Could Jared Kushner and Ivanka Trump have helped Trump avoid turmoil on Charlottesville?

President Trump left himself open to praise from "alt-right" activists and criticism from lawmakers, business leaders and political pundits alike on Tuesday afternoon when he said there were "two sides" to the deadly Charlottesville protests last Saturday.

Trump initially spoke out against the "many sides" of violence present as counter protesters turned out against white nationalists, white supremacists and neo-nazis, then verbally condemned racism and white supremacists while reading from prepared remarks on Monday, and then circled back to a "two sides" argument while answering a press question on Tuesday.

As a senior White House official says Trump "went rogue," mediators like Jared Kushner and Ivanka Trump -- an advisory White House duo that may have been able to keep the president more centrist in his rhetoric -- are nowhere to be found.

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The couple is reportedly in Vermont for a family vacation, but Glenn Thrush of the New York Times reported on Tuesday that the president's eldest daughter and her husband-turned-White House senior adviser were pushing Trump to denounce the racial bigotry and hatred present on Saturday more fervently.

Where Trump's flip-flop on tone in sounding off on America's history and present struggle with white nationalism and racial hatred is concerned, perhaps Kushner and Ivanka Trump could have done little to sway his ad-libbed moment during a Trump Tower press conference on infrastructure. What is notable, though, is how Jared and Ivanka's vacation plans sync with major moments of Trump's presidency to date.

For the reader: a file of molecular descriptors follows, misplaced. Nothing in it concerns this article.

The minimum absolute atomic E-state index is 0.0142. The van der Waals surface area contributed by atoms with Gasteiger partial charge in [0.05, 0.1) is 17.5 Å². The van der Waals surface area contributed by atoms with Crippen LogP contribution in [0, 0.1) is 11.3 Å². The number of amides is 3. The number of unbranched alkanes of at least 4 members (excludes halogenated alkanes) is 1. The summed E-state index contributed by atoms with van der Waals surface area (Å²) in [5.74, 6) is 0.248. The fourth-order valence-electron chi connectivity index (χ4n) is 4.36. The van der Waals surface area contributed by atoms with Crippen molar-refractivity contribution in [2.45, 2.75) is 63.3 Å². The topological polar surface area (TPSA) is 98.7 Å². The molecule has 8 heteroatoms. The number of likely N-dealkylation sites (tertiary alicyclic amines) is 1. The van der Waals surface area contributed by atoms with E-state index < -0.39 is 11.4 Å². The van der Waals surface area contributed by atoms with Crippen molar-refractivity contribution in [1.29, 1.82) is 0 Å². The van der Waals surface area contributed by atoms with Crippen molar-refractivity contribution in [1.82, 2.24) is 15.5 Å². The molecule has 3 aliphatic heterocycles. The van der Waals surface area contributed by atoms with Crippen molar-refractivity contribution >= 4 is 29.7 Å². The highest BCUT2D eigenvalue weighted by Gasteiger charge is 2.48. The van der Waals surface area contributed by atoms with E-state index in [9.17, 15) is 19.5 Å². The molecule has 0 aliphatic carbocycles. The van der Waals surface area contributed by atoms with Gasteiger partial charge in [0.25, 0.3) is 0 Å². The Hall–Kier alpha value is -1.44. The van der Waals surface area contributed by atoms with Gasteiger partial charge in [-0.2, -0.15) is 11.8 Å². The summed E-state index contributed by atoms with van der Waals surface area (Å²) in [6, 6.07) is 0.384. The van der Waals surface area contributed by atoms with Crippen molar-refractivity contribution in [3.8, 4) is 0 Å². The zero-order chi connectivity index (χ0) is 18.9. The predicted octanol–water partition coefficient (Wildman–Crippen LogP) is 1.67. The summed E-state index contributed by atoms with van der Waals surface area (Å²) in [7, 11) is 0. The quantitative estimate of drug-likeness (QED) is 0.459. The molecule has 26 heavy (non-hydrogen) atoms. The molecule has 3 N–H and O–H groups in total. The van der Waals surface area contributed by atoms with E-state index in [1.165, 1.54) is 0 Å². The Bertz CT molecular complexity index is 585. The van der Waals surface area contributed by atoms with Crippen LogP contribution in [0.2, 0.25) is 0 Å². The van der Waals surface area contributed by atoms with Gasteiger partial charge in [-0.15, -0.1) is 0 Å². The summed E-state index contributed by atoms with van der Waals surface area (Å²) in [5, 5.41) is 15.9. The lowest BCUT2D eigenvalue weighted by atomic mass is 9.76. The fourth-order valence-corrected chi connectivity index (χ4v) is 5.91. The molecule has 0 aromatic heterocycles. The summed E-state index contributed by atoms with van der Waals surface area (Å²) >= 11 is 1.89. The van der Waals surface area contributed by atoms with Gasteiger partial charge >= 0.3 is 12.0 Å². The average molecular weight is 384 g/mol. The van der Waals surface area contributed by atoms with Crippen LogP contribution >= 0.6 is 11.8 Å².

Ivanka Trump and Kushner were away on vacation both during a House blunder of the health care effort to repeal and replace Obamacare, and when the Donald Trump Jr. email story broke.

Ivanka herself tweeted a reaction to the Charlottesville violence on Sunday, directly calling out "racism, white supremacy and neo-nazis."

Even on Sunday, when President Trump called hate groups by name, Democratic lawmakers and progressive thought leaders felt the denunciation was "too little, too late." The switch in tone from Sunday to Tuesday, though, again flipped the news cycle on its head -- forcing the White House to issue a memo on how the GOP should structure their message in saying Trump was "entirely correct" in his remarks on Charlottesville.

An inability to unify party and president in a message on fundamental issues like racism, freedom of speech and the presence of Nazis in modern America could mean trouble for Trump -- and Jared Kushner and Ivanka.

With unprecedented Oval Office "walk-in privileges" and reverence from the president great enough to put Ivanka in her father's place for a moment at the G-20 summit, the couple's sway with the commander in chief has been a subject of controversy since the 2016 Republican presidential candidate was sworn into office last January.

Reports in the early weeks of Trump's presidency detailed that Kushner and Ivanka Trump may have been instrumental in derailing a draft executive order meant to roll back LGBT protections in the workplace. Skilled in diplomacy, the couple was also eyed by China back in February as a pathway to reconciliation between the U.S. and eastern nation. Despite his reportedly being called a "globalist" behind his back by Steve Bannon, Kushner has received warm White House praise from Trump on his role in spearheading Middle East peace talks.

Alongside newly-named interim White House communications director Hope Hicks, whether Jared and Ivanka will play a role in steering the ship in presidential messaging upon their return from vacation remains to be seen.